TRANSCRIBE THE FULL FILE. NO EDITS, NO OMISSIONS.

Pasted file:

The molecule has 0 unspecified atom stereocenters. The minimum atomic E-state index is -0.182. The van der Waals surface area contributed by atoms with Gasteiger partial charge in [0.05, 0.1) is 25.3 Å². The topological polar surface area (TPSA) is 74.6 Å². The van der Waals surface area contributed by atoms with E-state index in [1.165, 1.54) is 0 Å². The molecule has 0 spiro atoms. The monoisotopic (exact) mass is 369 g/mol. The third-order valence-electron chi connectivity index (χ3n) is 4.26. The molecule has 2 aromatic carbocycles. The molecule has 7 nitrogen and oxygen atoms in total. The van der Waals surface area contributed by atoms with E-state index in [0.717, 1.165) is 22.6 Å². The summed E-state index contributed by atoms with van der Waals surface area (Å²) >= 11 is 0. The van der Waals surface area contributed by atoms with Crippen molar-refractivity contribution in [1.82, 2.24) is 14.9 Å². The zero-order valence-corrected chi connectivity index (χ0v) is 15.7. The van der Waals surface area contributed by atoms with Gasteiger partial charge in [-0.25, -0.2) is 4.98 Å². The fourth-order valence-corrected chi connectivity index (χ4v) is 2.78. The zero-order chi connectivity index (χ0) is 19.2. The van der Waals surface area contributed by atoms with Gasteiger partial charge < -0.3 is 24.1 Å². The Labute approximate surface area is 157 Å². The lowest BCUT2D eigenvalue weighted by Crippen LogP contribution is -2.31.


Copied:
The molecule has 0 unspecified atom stereocenters. The minimum atomic E-state index is -0.182. The van der Waals surface area contributed by atoms with Gasteiger partial charge in [0.05, 0.1) is 25.3 Å². The topological polar surface area (TPSA) is 74.6 Å². The van der Waals surface area contributed by atoms with E-state index in [1.165, 1.54) is 0 Å². The molecule has 0 spiro atoms. The monoisotopic (exact) mass is 369 g/mol. The third-order valence-electron chi connectivity index (χ3n) is 4.26. The molecule has 2 aromatic carbocycles. The molecule has 7 nitrogen and oxygen atoms in total. The van der Waals surface area contributed by atoms with E-state index in [0.717, 1.165) is 22.6 Å². The summed E-state index contributed by atoms with van der Waals surface area (Å²) >= 11 is 0. The van der Waals surface area contributed by atoms with Crippen molar-refractivity contribution in [1.82, 2.24) is 14.9 Å². The zero-order valence-corrected chi connectivity index (χ0v) is 15.7. The van der Waals surface area contributed by atoms with Gasteiger partial charge in [-0.25, -0.2) is 4.98 Å². The fourth-order valence-corrected chi connectivity index (χ4v) is 2.78. The zero-order chi connectivity index (χ0) is 19.2. The van der Waals surface area contributed by atoms with Gasteiger partial charge < -0.3 is 24.1 Å². The Labute approximate surface area is 157 Å². The lowest BCUT2D eigenvalue weighted by Crippen LogP contribution is -2.31.